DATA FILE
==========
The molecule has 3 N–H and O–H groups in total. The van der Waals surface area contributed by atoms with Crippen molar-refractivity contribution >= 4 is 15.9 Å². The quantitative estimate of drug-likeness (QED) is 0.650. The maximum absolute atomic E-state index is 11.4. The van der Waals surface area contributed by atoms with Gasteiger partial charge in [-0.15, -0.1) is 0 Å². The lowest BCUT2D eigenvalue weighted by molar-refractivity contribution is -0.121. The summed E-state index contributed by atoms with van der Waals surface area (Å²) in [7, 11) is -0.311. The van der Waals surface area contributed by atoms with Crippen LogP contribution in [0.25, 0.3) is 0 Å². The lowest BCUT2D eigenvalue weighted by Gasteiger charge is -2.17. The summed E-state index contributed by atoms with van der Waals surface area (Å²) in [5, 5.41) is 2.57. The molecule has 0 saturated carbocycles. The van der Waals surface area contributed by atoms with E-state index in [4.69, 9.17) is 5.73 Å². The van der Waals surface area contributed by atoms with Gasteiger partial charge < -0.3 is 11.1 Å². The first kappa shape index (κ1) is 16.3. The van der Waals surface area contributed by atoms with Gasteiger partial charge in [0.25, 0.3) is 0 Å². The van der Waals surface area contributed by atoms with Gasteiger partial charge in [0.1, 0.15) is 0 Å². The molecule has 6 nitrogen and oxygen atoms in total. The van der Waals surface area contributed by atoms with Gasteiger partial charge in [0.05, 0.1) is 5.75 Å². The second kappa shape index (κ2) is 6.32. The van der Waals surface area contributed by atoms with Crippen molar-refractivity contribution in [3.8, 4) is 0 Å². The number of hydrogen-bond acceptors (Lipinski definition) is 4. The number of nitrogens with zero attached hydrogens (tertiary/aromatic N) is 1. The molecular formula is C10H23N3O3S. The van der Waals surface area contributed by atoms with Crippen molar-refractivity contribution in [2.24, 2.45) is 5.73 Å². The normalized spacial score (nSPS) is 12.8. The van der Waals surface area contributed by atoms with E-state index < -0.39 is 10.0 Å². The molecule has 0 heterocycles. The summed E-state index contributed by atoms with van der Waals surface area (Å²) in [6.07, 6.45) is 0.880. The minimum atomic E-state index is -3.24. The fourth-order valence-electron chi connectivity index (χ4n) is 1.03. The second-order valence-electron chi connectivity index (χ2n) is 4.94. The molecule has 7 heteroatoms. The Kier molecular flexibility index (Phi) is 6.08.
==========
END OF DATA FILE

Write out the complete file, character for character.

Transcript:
The molecule has 3 N–H and O–H groups in total. The van der Waals surface area contributed by atoms with Crippen molar-refractivity contribution >= 4 is 15.9 Å². The quantitative estimate of drug-likeness (QED) is 0.650. The maximum absolute atomic E-state index is 11.4. The van der Waals surface area contributed by atoms with Gasteiger partial charge in [-0.15, -0.1) is 0 Å². The lowest BCUT2D eigenvalue weighted by molar-refractivity contribution is -0.121. The summed E-state index contributed by atoms with van der Waals surface area (Å²) in [7, 11) is -0.311. The van der Waals surface area contributed by atoms with Crippen LogP contribution in [0.25, 0.3) is 0 Å². The lowest BCUT2D eigenvalue weighted by Gasteiger charge is -2.17. The summed E-state index contributed by atoms with van der Waals surface area (Å²) in [5, 5.41) is 2.57. The molecule has 0 saturated carbocycles. The van der Waals surface area contributed by atoms with E-state index in [4.69, 9.17) is 5.73 Å². The van der Waals surface area contributed by atoms with Gasteiger partial charge < -0.3 is 11.1 Å². The first kappa shape index (κ1) is 16.3. The van der Waals surface area contributed by atoms with Gasteiger partial charge in [0.25, 0.3) is 0 Å². The van der Waals surface area contributed by atoms with Gasteiger partial charge in [0.1, 0.15) is 0 Å². The molecule has 6 nitrogen and oxygen atoms in total. The van der Waals surface area contributed by atoms with Gasteiger partial charge in [0.05, 0.1) is 5.75 Å². The second kappa shape index (κ2) is 6.32. The van der Waals surface area contributed by atoms with Crippen molar-refractivity contribution in [3.8, 4) is 0 Å². The number of hydrogen-bond acceptors (Lipinski definition) is 4. The number of nitrogens with zero attached hydrogens (tertiary/aromatic N) is 1. The molecular formula is C10H23N3O3S. The van der Waals surface area contributed by atoms with Crippen molar-refractivity contribution in [2.24, 2.45) is 5.73 Å². The normalized spacial score (nSPS) is 12.8. The van der Waals surface area contributed by atoms with E-state index < -0.39 is 10.0 Å². The molecule has 0 heterocycles. The summed E-state index contributed by atoms with van der Waals surface area (Å²) in [6.07, 6.45) is 0.880. The minimum atomic E-state index is -3.24. The fourth-order valence-electron chi connectivity index (χ4n) is 1.03. The second-order valence-electron chi connectivity index (χ2n) is 4.94. The molecule has 7 heteroatoms. The Kier molecular flexibility index (Phi) is 6.08.